Losing a loved one in an unexpected accident is never easy, but it can be especially difficult to cope if another person’s careless or reckless behavior played a role. If a member of your family was killed in a bicycle accident that a negligent driver caused, you may have grounds for a wrongful death claim.
These cases can be incredibly complex, and there are all sorts of reasons why the at-fault party or their insurance company might dispute your claim. A seasoned attorney can help you avoid mistakes and make sure you are treated fairly. It’s important that you speak with a lawyer as soon as possible because an error or oversight early in the proceedings could derail your entire case.
Your initial consultation will be an opportunity to ask questions about the laws pertaining to your case. Read on to learn the answers to some FAQs about bicycle accident wrongful death claims:
1. What Must I Prove to Win a Bicycle Accident Wrongful Death Claim?
To recover damages from the party who caused the death or from that party’s liability insurance company, you must be able to prove liability, causation, and damages. In other words, you must be able to show that the defendant was legally responsible for the bicycle accident, the accident was a proximate cause of your loved one’s death, and damages were incurred as a result of the death.
The evidence your wrongful death lawyer uses to prove these three elements will depend on the circumstances. After a bicycle accident, however, it is common for the following evidence to play a role in proving liability:
- The official police report;
- Video recordings from dashcams and surveillance systems;
- Eyewitness deposition;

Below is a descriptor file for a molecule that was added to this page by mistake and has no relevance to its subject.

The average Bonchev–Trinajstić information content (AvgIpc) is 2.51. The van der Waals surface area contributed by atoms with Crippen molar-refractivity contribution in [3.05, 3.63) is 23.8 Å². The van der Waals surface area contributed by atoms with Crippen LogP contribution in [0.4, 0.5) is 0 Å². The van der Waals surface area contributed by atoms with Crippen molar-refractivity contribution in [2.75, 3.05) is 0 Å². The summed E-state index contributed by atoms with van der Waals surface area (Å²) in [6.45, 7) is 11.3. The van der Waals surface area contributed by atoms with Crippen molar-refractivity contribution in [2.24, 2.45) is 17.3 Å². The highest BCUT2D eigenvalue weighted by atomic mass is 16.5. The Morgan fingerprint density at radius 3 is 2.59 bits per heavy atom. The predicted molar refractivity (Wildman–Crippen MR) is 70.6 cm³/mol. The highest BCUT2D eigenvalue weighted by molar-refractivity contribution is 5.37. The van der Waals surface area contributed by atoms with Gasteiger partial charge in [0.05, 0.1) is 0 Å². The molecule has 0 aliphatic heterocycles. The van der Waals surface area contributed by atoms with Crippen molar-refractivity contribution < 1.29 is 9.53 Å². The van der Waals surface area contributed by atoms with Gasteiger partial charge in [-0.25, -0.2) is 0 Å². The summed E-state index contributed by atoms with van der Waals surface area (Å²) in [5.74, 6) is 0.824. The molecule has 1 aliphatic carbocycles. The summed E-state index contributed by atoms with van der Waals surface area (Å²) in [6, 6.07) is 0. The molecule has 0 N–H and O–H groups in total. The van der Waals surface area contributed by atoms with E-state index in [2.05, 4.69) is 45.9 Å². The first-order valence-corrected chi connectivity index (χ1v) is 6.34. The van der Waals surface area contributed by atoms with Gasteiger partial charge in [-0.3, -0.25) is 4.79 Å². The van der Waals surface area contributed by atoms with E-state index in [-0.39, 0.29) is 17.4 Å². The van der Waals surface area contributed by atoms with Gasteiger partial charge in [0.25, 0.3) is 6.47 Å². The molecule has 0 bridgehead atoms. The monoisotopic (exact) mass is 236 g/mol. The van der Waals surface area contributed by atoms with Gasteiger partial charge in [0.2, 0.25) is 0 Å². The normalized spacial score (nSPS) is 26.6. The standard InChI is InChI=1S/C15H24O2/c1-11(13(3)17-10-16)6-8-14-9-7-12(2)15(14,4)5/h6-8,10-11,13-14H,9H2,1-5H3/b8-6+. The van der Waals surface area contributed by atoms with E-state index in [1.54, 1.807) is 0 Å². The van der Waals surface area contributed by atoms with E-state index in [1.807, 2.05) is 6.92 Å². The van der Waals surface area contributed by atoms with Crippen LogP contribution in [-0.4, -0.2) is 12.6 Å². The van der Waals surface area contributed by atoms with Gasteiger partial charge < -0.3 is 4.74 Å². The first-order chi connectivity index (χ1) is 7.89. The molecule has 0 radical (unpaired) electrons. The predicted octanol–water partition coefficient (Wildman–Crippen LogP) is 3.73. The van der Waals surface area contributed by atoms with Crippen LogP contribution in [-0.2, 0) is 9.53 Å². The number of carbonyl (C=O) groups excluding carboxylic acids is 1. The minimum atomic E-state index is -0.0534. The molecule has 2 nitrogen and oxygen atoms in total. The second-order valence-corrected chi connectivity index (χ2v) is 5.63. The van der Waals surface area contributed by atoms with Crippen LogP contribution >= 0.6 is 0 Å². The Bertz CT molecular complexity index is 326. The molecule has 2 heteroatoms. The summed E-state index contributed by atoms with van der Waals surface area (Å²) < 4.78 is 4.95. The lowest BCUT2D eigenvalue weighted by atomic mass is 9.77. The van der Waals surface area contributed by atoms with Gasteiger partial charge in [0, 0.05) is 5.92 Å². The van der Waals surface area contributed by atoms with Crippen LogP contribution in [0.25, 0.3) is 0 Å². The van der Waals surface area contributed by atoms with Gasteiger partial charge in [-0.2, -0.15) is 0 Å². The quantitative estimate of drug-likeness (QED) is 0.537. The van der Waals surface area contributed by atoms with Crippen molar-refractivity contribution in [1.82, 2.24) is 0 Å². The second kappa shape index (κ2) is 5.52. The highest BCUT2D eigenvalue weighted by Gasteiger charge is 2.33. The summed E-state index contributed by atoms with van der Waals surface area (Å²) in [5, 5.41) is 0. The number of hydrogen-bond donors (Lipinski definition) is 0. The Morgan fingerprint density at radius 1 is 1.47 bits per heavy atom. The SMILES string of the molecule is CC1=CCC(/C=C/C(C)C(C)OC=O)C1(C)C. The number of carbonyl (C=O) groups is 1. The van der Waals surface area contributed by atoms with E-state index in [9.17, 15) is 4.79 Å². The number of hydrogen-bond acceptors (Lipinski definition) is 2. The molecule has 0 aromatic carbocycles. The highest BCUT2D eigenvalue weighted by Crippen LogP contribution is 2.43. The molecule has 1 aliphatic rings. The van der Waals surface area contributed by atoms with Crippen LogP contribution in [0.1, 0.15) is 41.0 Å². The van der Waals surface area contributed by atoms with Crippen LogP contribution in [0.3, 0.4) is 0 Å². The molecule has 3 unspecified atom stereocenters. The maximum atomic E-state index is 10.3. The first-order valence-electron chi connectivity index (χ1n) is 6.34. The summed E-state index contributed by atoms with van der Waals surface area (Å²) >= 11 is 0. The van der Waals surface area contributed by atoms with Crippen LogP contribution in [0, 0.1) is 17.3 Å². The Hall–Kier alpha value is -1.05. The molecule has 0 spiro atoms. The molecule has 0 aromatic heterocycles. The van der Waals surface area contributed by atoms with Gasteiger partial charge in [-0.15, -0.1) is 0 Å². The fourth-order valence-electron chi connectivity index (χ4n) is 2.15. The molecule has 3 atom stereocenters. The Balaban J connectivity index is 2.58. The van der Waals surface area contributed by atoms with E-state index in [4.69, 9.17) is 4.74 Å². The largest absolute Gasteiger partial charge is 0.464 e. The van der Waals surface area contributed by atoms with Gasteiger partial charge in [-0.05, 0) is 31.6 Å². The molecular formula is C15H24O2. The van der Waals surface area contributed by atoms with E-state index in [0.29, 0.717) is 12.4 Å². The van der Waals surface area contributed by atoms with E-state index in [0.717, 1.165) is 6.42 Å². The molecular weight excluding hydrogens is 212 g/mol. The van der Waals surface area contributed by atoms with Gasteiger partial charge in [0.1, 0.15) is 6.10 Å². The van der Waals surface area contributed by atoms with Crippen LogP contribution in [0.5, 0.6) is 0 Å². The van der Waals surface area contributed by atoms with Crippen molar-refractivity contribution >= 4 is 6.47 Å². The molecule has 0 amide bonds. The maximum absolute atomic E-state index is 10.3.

- Accident reconstruction expert deposition;
- Photos of the crash scene; and
- Cellphone records.
Much of the evidence needed to prove causation will likely be the same as the evidence used to prove liability and damages. There are, however, some scenarios when a causation dispute might arise. For example, the defense may argue that negligent medical care and not the bicycle accident itself was the proximate cause of death. At the end of the day, your attorney will have to show that the death would not have occurred but for the bicycle accident, and this isn’t always straightforward.
Regarding damages, it is important to note that it may be possible to bring both a wrongful death claim and a survival action. Each of these actions is brought to seek different kinds of damages. While a wrongful death claim seeks compensation for damages incurred by surviving family members, a survival action seeks damages incurred by the deceased between the injury and death. If your family brings both kinds of claims, the following evidence might play a role in proving damages:
- Bills and invoices for medical care received by the deceased after the accident;
- Financial documents to prove income lost by the deceased between the accident and the death, and to prove the value of lost financial contributions the deceased would have provided to the family had he or she survived;
- Medical expert deposition;
- Financial expert deposition;
- Documentation of burial and funeral costs;